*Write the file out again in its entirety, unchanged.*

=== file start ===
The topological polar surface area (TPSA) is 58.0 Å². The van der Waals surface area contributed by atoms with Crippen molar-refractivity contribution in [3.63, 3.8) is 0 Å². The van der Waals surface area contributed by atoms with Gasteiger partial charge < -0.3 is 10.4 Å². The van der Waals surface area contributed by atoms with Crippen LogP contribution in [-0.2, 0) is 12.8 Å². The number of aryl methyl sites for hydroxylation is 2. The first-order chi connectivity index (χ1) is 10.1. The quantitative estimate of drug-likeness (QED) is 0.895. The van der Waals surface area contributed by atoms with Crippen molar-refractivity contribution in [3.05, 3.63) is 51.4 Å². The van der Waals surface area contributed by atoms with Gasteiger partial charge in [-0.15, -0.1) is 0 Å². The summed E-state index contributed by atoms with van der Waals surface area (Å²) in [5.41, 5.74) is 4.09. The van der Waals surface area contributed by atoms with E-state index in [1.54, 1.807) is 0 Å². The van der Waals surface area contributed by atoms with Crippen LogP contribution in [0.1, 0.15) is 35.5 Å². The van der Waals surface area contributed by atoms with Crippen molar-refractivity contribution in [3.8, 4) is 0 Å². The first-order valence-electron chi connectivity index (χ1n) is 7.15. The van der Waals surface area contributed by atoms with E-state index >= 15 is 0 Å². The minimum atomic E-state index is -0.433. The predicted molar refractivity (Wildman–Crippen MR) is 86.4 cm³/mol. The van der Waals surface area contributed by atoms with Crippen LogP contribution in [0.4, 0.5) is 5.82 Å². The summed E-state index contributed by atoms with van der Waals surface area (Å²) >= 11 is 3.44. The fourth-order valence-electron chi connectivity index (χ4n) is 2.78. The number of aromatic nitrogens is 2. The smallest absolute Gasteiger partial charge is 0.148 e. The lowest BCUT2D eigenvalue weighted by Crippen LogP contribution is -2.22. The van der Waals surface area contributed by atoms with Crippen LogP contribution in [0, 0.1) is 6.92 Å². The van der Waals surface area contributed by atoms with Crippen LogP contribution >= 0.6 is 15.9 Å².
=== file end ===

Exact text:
The topological polar surface area (TPSA) is 58.0 Å². The van der Waals surface area contributed by atoms with Crippen molar-refractivity contribution in [3.63, 3.8) is 0 Å². The van der Waals surface area contributed by atoms with Gasteiger partial charge < -0.3 is 10.4 Å². The van der Waals surface area contributed by atoms with Crippen LogP contribution in [-0.2, 0) is 12.8 Å². The number of aryl methyl sites for hydroxylation is 2. The first-order chi connectivity index (χ1) is 10.1. The quantitative estimate of drug-likeness (QED) is 0.895. The van der Waals surface area contributed by atoms with Crippen molar-refractivity contribution in [3.05, 3.63) is 51.4 Å². The van der Waals surface area contributed by atoms with Gasteiger partial charge in [-0.15, -0.1) is 0 Å². The summed E-state index contributed by atoms with van der Waals surface area (Å²) in [5.41, 5.74) is 4.09. The van der Waals surface area contributed by atoms with E-state index in [1.54, 1.807) is 0 Å². The van der Waals surface area contributed by atoms with Crippen LogP contribution in [0.1, 0.15) is 35.5 Å². The van der Waals surface area contributed by atoms with Crippen molar-refractivity contribution in [3.8, 4) is 0 Å². The first-order valence-electron chi connectivity index (χ1n) is 7.15. The van der Waals surface area contributed by atoms with E-state index >= 15 is 0 Å². The minimum atomic E-state index is -0.433. The predicted molar refractivity (Wildman–Crippen MR) is 86.4 cm³/mol. The van der Waals surface area contributed by atoms with Crippen LogP contribution in [0.4, 0.5) is 5.82 Å². The summed E-state index contributed by atoms with van der Waals surface area (Å²) >= 11 is 3.44. The fourth-order valence-electron chi connectivity index (χ4n) is 2.78. The number of aromatic nitrogens is 2. The smallest absolute Gasteiger partial charge is 0.148 e. The lowest BCUT2D eigenvalue weighted by Crippen LogP contribution is -2.22. The van der Waals surface area contributed by atoms with Crippen LogP contribution in [0, 0.1) is 6.92 Å². The van der Waals surface area contributed by atoms with Crippen LogP contribution >= 0.6 is 15.9 Å².